Good news, ladies! We’ve finally caught up! That is, if you consider working until this date to earn the average amount our white, non-Hispanic male peers did in 2018 “catching up.” And while according to 2016 data from the Pew Research Center, white women still out-earn most men of color, if you happen to be a black (August 22), Native American (September 23), or Latinx woman (November 20)—or any combination of the above—you’ve still got many months to go before you “catch up” with any of your white male contemporaries.
If you’re an Asian woman, lucky you; at an estimated $.87 to each dollar earned by your white male peers, you may have an edge over the rest of us—but you’re still behind. In fact, with Asian men reportedly out-earning all ethnicities, you lag at a full 30% behind your male contemporaries of the same race—and that number is deceptive, since Pacific Islander women are actually some of the lowest paid of all ethnicities, according to research from the National Partnership for Women and Families (pdf).
For those wondering, according to Pew’s research, black women earned approximately 8% less than black men in 2016. And interestingly, 2017 research published by The Atlantic indicates black women outpace white and Asian women in labor force participation, yet are also more likely to be fired. Additionally, as much as 80 percent of black mothers are the breadwinners of their households—so, you do the math.
But aside from leveling the same very valid complaints year after year, what can we actually do to close the gender pay gap before the estimated 2o2 years the World Economic Forum estimates it’ll take at the current rate of progress?
You can’t fix what you don’t know is broken, and the first step in advocating for equal pay is knowing if you’re being undervalued for the position you hold. Job site Glassdoor wants you to know your worth. You can use their salary calculator to get a free, personalized and private salary estimate, including strategies to help you ask for more.
There’s power in numbers, and many of the strides we’re beginning to make are due to coordinated effort—just ask the women of Time’s Up, or the women of New York City’s CWA Local 1180. This Equal Pay Day, union president Gloria Middleton announced their win of a complaint filed in 2013, which contended that close to 1,600 of the city’s administrative managers—mostly women and minorities—were being paid less than their white, male counterparts. The Equal Employment Opportunity Commission (EEOC) agreed, and the city is now settling the claim.
But in a more proactive move, New York City was one of the first to ban employers from asking about salary history (h/t HRDive), another crucial factor keeping women from advancing in the workplace. Knowing your state or city’s rules may help you better advocate for yourself, as well.
Women aren’t generally encouraged to speak up for themselves, but potentially losing an estimated half a million to a million dollars in earnings over the course of a lifetime is nothing to remain silent about. While we don’t suggest storming into your boss’s office to demand a raise, negotiating never hurts—and carrying resentment over inequities may be more obvious and career-jeopardizing than you may think.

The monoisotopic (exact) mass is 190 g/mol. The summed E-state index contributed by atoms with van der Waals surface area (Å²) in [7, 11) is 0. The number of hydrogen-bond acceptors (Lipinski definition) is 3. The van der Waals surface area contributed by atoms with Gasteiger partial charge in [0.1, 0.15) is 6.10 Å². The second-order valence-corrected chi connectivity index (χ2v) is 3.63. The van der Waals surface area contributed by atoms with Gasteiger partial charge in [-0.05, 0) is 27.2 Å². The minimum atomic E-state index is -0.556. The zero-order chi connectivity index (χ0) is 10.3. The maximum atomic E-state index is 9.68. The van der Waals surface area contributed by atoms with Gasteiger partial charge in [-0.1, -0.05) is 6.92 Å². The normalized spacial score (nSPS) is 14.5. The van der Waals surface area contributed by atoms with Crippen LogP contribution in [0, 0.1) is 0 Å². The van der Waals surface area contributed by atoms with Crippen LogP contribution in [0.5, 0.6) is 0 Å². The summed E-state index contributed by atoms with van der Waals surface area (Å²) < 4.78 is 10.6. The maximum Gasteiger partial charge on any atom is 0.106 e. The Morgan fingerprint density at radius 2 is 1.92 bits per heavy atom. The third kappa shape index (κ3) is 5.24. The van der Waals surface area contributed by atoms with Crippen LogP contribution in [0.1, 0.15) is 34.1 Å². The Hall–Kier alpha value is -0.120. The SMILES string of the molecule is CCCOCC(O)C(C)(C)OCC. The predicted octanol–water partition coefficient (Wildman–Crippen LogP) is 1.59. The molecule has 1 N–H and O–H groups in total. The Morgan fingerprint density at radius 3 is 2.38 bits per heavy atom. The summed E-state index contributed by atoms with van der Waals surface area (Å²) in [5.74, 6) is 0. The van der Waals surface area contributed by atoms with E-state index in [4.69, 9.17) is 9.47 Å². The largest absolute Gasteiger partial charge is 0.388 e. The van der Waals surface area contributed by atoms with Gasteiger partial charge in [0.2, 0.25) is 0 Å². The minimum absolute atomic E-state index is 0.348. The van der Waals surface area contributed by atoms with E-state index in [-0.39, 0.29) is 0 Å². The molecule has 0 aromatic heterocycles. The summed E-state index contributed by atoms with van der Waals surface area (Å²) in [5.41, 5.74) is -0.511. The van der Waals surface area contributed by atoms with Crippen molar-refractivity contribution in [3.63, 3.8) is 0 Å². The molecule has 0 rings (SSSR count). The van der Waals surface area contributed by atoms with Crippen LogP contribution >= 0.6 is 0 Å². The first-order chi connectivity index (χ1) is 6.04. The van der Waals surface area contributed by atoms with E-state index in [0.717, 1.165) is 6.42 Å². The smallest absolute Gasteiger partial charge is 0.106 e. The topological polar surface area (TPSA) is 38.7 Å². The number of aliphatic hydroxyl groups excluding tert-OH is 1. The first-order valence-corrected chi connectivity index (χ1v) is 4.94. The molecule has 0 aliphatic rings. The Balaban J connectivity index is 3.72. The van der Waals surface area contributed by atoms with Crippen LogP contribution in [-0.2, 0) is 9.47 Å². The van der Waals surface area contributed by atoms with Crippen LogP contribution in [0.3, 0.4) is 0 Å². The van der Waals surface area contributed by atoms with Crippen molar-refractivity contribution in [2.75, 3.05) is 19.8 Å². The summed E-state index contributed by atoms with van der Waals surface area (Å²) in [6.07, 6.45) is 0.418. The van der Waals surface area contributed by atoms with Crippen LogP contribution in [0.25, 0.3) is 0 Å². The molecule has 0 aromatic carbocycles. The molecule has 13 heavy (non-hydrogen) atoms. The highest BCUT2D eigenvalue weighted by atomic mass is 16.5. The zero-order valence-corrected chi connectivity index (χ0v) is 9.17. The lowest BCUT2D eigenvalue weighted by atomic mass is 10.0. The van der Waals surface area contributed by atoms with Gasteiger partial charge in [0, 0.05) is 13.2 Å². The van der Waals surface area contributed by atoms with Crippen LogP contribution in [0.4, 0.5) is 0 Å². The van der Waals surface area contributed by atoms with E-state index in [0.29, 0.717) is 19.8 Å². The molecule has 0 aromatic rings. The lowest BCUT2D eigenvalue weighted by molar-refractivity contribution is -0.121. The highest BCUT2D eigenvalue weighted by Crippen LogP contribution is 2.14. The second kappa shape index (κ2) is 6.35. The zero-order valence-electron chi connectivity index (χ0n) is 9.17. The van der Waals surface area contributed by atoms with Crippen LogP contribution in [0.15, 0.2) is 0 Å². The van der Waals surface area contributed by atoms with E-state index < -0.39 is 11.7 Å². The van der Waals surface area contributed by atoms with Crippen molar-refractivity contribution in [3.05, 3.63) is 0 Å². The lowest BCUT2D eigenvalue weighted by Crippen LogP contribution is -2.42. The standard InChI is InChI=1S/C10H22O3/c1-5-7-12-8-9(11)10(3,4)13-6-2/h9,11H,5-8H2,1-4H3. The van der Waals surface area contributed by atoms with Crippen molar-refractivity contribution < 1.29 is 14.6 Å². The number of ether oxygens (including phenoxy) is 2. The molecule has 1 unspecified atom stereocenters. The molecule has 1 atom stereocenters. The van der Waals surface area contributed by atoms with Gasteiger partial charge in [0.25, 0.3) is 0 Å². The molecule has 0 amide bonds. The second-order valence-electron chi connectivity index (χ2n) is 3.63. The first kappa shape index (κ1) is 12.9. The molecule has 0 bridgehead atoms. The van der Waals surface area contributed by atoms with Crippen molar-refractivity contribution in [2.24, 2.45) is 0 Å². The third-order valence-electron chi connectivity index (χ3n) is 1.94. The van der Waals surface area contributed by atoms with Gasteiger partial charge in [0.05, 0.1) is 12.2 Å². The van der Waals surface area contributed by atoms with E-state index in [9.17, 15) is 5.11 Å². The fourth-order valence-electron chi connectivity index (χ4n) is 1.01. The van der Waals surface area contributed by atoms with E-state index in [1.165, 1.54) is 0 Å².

Some work environments strictly prohibit speaking openly about your salary (gee, I wonder why?), but there is a greater push for more transparency—and more reason than ever to find out whether you’re actually being paid what you’re worth, compared to your coworkers. If you’re not, at least be brave enough to ask why.
Get Ahead of the Conversation
There will always be someone ready to explain us out of our rightful anger about the gender wage gap; popular counter-arguments include claims that women in upper-echelon jobs aren’t suffering the same discrimination (not true, since the pay gap affects women across sectors, according to Glassdoor). Others claim discrimination isn’t a factor at all, instead pointing out women’s job choices, potential for childbirth, and subsequent need for flexible hours due to caregiving, among other factors. But if it’s a chicken-or-egg argument, in this case, the faults may lie squarely with the egg, as DoughRoller notes:
In a 2017 Pew survey, 42% of women experienced discrimination in the workplace because of their gender.
And the Economic Policy Institute points out that the effects of gender discrimination on women’s pay don’t just show up in employer’s pay-setting policies and practices. Women are often steered towards lower-paid careers, expected to balance the challenges of parenthood and work more fully than men, and guided to expect lower pay all along. All these factors can influence a woman’s career choice and path from the beginning, funnelling more women into lower-paid jobs and making them less likely to fight for equal wages once they get there.
Is Equal Pay Day a day to celebrate? Absolutely not. It’s a day to educate, coordinate our resources, and advocate for ourselves and others. But whether you’re wearing red today, calculating your worth or having an honest conversation with your superiors about closing the pay gap, every little bit truly does count, for every single woman is still at the mercy of an unequal system.